Organization, Review, and Administration of Cooperative Studies (Greenberg Report): A Report From the Heart Special Project Committee to the National Advisory Heart Council, May 1967

Control Clin Trials. 1988 Jun;9(2):137-48. doi: 10.1016/0197-2456(88)90034-7.


Cooperative studies have been designed as a means of obtaining definite answers to significant questions not readily answerable by other means. Such studies should be initiated only if an important problem needs a rapid solution, the study is feasible and likely to answer the problem, and strong and stable leadership are assured. Protocol and operating procedures must be kept as simple as possible. Control of performance at all levels must be built into the structure. Organizational components should include: (a) a Policy or Advisory Board, (b) an Executive or Steering Committee, (c) a Coordinating Center, and (d) data-contributing participants. All of these components must interrelate with each other and with National Heart Institute staff and, through the staff, with scientific review groups and the National Advisory Heart Council. A chart of organization is shown in Figure 1. The most important position is that of Chairman of the Steering Committee; the key component is the Coordinating Center. The performance of the Coordinating Center is continuously dependent on full-time, highly disciplined leadership that must continually maintain active lines of communication with all participants. Failure to achieve this seriously undermines the effectiveness and value of the study. Participation in a cooperative study, with required adherence to a common protocol, can divert some scientists from original research. Conversely, others may be introduced to research methodology through participation. The benefits that can be achieved only through cooperative efforts must be carefully balanced against any adverse effects of encouraging large numbers of investigators to work in cooperative studies. Exceedingly complex value judgments are required of reviewers, who must constantly keep in mind the need to maintain a reasonable balance within the funds appropriated for research. Their deliberations should include an evaluation of technical approaches, organization, biostatistical aspects, duration, and budget. Comprehensive annual progress reports and recall of former consultants could facilitate continuity of review. Free communication between the National Advisory Heart Council and the initial review groups is essential to enhance working relationships and understanding between these two levels of review. Approval of a preliminary study should carry with it a degree of commitment to a major study if feasibility can be demonstrated and adequate methodology developed.(ABSTRACT TRUNCATED AT 400 WORDS)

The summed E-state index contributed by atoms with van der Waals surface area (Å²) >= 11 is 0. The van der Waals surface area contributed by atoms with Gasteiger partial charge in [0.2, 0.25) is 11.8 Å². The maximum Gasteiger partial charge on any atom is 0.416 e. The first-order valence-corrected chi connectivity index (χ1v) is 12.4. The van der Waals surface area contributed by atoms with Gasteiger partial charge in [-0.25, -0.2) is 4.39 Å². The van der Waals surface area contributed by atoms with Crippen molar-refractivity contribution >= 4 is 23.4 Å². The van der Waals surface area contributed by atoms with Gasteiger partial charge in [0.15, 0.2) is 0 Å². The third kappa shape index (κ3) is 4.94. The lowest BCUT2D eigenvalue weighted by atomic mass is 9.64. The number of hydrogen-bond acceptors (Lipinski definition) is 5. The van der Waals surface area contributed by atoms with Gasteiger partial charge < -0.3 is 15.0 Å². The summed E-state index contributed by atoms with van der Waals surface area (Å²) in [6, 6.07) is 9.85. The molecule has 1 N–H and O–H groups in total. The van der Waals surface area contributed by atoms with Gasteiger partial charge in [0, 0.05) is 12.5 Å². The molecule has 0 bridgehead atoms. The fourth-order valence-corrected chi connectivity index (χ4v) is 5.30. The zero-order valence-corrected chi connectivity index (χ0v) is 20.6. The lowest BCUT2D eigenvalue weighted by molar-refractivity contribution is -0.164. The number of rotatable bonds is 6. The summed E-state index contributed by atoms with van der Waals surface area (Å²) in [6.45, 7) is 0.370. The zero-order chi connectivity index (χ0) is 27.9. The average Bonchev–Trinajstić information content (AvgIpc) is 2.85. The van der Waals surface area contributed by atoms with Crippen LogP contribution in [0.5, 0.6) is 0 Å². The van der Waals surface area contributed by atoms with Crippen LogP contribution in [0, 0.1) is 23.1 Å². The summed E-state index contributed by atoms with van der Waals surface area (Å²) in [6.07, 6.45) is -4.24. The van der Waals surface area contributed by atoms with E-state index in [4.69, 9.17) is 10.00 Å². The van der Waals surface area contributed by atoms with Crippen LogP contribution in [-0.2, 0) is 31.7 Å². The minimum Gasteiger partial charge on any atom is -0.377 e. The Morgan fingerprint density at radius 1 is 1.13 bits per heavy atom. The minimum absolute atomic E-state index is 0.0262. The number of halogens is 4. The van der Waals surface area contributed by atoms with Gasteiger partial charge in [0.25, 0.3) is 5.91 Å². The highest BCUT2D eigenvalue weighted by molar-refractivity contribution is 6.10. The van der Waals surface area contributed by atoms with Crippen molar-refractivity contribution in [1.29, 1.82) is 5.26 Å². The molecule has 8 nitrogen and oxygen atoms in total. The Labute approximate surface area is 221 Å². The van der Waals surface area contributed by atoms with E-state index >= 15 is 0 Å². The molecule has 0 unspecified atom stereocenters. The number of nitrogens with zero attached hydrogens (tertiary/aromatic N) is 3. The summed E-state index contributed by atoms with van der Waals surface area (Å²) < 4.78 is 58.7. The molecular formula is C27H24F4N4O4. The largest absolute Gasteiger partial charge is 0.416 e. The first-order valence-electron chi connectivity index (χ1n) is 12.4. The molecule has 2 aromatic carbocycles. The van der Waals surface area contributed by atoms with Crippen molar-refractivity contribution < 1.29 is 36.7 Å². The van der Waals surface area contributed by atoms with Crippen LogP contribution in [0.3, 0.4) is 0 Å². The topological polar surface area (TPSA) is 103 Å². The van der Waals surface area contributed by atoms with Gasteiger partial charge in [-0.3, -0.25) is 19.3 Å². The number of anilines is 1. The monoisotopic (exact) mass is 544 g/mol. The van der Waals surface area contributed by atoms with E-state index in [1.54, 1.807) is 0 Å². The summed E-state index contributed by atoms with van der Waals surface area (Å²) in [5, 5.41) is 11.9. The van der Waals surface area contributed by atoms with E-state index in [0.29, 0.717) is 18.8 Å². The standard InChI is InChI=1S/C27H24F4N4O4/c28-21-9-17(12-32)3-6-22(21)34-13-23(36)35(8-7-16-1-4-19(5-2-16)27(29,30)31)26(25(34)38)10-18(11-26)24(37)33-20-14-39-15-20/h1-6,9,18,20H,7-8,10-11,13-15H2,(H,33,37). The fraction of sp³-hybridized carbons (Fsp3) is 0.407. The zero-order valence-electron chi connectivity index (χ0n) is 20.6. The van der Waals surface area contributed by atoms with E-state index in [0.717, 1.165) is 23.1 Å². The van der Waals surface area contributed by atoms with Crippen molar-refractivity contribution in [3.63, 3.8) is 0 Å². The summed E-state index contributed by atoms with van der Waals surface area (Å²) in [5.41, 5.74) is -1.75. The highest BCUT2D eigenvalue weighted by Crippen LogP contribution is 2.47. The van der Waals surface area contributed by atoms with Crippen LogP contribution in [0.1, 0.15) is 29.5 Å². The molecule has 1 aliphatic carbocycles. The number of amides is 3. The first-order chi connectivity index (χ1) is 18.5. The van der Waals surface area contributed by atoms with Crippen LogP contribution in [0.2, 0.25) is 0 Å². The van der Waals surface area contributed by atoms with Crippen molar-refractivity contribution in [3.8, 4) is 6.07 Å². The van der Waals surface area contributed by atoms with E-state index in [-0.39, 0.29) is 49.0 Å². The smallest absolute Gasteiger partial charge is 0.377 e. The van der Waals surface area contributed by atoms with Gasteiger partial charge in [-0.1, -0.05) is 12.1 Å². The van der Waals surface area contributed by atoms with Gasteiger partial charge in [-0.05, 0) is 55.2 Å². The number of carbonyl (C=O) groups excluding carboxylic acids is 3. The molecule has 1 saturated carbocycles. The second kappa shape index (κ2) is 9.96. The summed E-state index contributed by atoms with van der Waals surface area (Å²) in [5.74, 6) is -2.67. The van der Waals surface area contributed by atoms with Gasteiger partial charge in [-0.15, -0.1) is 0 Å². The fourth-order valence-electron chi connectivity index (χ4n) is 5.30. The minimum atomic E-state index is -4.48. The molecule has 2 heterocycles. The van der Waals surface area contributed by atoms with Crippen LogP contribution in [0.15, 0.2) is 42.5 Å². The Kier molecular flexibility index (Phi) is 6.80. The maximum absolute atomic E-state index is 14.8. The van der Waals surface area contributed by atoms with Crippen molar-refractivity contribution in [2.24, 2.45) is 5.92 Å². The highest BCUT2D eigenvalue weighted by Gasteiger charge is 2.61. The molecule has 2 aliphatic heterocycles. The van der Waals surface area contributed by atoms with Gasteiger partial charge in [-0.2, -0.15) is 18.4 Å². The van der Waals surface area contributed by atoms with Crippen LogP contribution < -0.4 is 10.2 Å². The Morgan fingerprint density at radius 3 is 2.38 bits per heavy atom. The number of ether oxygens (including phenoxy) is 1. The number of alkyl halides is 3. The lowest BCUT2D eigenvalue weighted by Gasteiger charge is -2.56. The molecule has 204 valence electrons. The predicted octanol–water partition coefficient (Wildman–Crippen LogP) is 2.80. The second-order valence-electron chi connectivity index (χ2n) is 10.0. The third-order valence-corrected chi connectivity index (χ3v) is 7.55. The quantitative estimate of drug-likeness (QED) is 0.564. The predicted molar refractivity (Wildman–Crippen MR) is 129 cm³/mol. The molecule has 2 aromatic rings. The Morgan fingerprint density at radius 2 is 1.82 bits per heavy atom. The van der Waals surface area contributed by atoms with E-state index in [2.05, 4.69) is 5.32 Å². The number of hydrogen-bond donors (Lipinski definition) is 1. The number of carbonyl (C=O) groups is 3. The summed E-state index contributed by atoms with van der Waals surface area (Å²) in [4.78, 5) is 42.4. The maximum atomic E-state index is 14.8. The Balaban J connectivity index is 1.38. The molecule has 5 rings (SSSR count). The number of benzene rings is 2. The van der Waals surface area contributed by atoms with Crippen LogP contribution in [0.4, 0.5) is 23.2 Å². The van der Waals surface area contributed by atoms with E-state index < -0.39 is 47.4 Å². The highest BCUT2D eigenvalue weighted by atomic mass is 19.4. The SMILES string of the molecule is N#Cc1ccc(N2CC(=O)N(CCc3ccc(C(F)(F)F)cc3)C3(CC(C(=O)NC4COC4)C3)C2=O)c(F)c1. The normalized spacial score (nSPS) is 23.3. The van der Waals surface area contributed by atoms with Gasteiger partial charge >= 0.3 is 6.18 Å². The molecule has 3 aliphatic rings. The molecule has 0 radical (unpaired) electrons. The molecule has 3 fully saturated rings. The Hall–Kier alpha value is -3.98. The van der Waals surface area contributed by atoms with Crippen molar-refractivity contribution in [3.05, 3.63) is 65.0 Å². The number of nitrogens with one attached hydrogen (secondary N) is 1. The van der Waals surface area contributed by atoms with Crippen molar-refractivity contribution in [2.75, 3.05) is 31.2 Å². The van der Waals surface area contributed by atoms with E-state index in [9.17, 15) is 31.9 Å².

MeSH terms

  • Clinical Protocols
  • Clinical Trials as Topic / methods*
  • Heart Diseases*
  • Humans
  • Organization and Administration
  • Research Design*
  • Research Support as Topic
  • United States
  • Voluntary Health Agencies